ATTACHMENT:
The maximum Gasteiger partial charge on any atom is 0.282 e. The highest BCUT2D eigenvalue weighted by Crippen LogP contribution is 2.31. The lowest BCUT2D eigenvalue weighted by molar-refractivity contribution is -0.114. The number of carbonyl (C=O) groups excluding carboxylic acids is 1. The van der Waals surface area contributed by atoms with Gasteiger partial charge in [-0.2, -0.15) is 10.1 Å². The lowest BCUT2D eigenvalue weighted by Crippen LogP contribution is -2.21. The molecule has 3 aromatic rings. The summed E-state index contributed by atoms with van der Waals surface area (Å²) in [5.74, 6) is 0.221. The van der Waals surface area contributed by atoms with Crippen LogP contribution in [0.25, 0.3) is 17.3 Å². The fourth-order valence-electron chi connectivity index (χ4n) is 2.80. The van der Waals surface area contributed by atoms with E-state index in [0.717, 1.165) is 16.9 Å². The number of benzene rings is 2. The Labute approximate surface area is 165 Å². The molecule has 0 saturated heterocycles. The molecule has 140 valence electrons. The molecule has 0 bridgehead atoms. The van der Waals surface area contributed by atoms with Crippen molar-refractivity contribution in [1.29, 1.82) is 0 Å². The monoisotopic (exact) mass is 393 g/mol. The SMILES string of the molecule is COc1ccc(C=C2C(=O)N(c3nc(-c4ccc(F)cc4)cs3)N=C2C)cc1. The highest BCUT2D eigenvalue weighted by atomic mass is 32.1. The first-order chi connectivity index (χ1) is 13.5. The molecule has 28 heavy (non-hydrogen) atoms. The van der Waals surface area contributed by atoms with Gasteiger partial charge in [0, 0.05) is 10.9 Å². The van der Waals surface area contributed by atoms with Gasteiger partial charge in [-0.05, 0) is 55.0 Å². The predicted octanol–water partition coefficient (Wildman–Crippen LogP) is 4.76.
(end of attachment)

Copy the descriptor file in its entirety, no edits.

The maximum Gasteiger partial charge on any atom is 0.282 e. The highest BCUT2D eigenvalue weighted by Crippen LogP contribution is 2.31. The lowest BCUT2D eigenvalue weighted by molar-refractivity contribution is -0.114. The number of carbonyl (C=O) groups excluding carboxylic acids is 1. The van der Waals surface area contributed by atoms with Gasteiger partial charge in [-0.2, -0.15) is 10.1 Å². The lowest BCUT2D eigenvalue weighted by Crippen LogP contribution is -2.21. The molecule has 3 aromatic rings. The summed E-state index contributed by atoms with van der Waals surface area (Å²) in [5.74, 6) is 0.221. The van der Waals surface area contributed by atoms with Crippen LogP contribution in [0.25, 0.3) is 17.3 Å². The fourth-order valence-electron chi connectivity index (χ4n) is 2.80. The van der Waals surface area contributed by atoms with E-state index in [0.717, 1.165) is 16.9 Å². The number of benzene rings is 2. The Labute approximate surface area is 165 Å². The molecule has 0 saturated heterocycles. The molecule has 140 valence electrons. The molecule has 0 bridgehead atoms. The van der Waals surface area contributed by atoms with Crippen molar-refractivity contribution in [1.29, 1.82) is 0 Å². The monoisotopic (exact) mass is 393 g/mol. The SMILES string of the molecule is COc1ccc(C=C2C(=O)N(c3nc(-c4ccc(F)cc4)cs3)N=C2C)cc1. The highest BCUT2D eigenvalue weighted by atomic mass is 32.1. The first-order chi connectivity index (χ1) is 13.5. The molecule has 28 heavy (non-hydrogen) atoms. The van der Waals surface area contributed by atoms with Gasteiger partial charge in [0, 0.05) is 10.9 Å². The van der Waals surface area contributed by atoms with Gasteiger partial charge in [-0.05, 0) is 55.0 Å². The predicted octanol–water partition coefficient (Wildman–Crippen LogP) is 4.76.